Researchers at the Ecole Polytechnique Federale de Lausanne in Switzerland have discovered that “deceptive” behavior can emerge from relatively simple rulesets. They programmed a team of robots to find food. These robots were equipped with artificial neural networks that allowed them to learn over time.
“Over the first few generations, robots quickly evolved to successfully locate the food, while emitting light randomly. This resulted in a high intensity of light near food, which provided social information allowing other robots to more rapidly find the food,”
Later generations of robots discovered this fact and evolved to not shine their lights when they were approaching the food supply. They “lied” to other members of the team so that they could more quickly acquire food.
Interestingly enough, according to Augustine of Hippo, this type of behavior would make the robots pretty bad liars. His taxonomy ranks lies in order decreasing severity. Our robot friends rank third.
The Most Common Types of Lies [site]
AOL Health: What kinds of lies do we most commonly tell?
Feldman: When we lie to other people, we’re usually trying to make them feel good about themselves — ‘I agree with you’ or ‘That’s a wonderful new tie.’ We also lie to make the conversation go more smoothly. So when someone mentions a restaurant or a book, you say, ‘Yes, I’ve been there’ or ‘I’ve read that.’ Or you say you liked a movie when you really didn’t. Then there are the self-oriented lies. To make ourselves look better and to puff ourselves up, we claim ‘I’ve traveled to Europe’ or ‘I was in the National Honor Society in high school.’ Most of us think that we’re above average, and we lie to reinforce our belief that we really are smarter, more capable, a better driver, you name it. This inflated view of ourselves is basically what allows us to get through the day. It’s a mechanism we use to enhance and protect our self-image.
Lying, Magic and Sleight-of-Hand with Ricky Jay [site]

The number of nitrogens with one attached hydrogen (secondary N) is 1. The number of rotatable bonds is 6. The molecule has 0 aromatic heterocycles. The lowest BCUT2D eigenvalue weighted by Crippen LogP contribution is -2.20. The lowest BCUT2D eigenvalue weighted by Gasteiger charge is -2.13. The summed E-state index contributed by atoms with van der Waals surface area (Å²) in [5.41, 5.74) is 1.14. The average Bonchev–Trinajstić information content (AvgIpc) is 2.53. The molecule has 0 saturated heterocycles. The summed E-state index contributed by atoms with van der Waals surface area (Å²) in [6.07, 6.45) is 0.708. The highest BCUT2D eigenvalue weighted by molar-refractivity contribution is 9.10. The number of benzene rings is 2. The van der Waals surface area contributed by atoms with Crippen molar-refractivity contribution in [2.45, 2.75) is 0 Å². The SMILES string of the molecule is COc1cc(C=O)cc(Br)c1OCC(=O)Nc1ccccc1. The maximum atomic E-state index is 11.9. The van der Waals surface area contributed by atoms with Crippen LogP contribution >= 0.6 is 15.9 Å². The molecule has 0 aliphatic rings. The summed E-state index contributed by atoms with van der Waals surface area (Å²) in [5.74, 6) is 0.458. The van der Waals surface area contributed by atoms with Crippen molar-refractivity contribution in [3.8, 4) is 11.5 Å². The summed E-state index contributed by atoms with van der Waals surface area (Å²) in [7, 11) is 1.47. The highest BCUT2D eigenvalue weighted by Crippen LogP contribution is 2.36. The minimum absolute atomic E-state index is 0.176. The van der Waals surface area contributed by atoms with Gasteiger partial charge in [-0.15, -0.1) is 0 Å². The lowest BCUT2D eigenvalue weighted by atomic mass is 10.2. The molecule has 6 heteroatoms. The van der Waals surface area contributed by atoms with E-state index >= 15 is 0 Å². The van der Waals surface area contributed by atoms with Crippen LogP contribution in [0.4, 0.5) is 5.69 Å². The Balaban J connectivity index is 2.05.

You could wonder whether I’m lying to you now, about those two things and how they differ, because you don’t know. Because I know that you can’t follow the sleight of hand I’m doing to absolutely know for certain. And I’m not going to expose the method to show you that, but as your friend, I’m going to tell you that nothing about this was a lie. Everything I said in the transmission of these two effects was true. But in magic, there is magician to magician lying and obfuscation. To obfuscate the reconstruction of the effect – when a magician is fooled by another magician doing magic.
Cognitive Load and Detecting Lies [site]
…deception researchers led by psychologist Aldert Vrij of the University of Portsmouth in England asked one group to lie convincingly and another group to tell the truth about a staged theft scenario that only the truth-tellers had experienced. A second pair of groups had to do the same but with a crucial twist: both the liars and the truth-tellers had to maintain eye contact while telling their stories.
Later, as researchers watched videotapes of the suspects’ accounts, they tallied verbal signs of cognitive load (such as fewer spatial details in the suspects’ stories) and nonverbal ones (such as fewer eyeblinks). The eyeblinks are particularly interesting because whereas rapid blinking suggests nervousness, fewer blinks are a sign of cognitive load, Vrij explains—and contrary to what police are taught, liars tend to blink less. Although the effect was subtle, the instruction to maintain eye contact did magnify the differences between the truth-tellers and the liars.
Lying, Ethics and the Art of Selling [site]
If you’re a manager, remember that your words and behaviors — as well as what you don’t say and don’t do — send a clear message to us in sales about how we should sell and how truthful we should be. If you take your top-line responsibilities seriously and encourage ethical selling, we’ll be honest with customers and trust them to make the best choices for themselves — and to trust that those choices will benefit the company. Ethics needs to be the highest priority in selling, to protect the company’s reputation; attracting and keeping customers comes second; and profit comes third.
Body Language and Detecting Lies [site]
So can the direction a person’s eyes reveal whether or not they are making a truthful statement? Short answer: sort of. But, it isn’t as simple as some recent television shows or movies make it seem. In these shows a detective will deduce a person is being untruthful simply because they looked to the left or right while making a statement.
In reality, it would be foolish to make such a snap judgment without further investigation… but the technique does have some merit.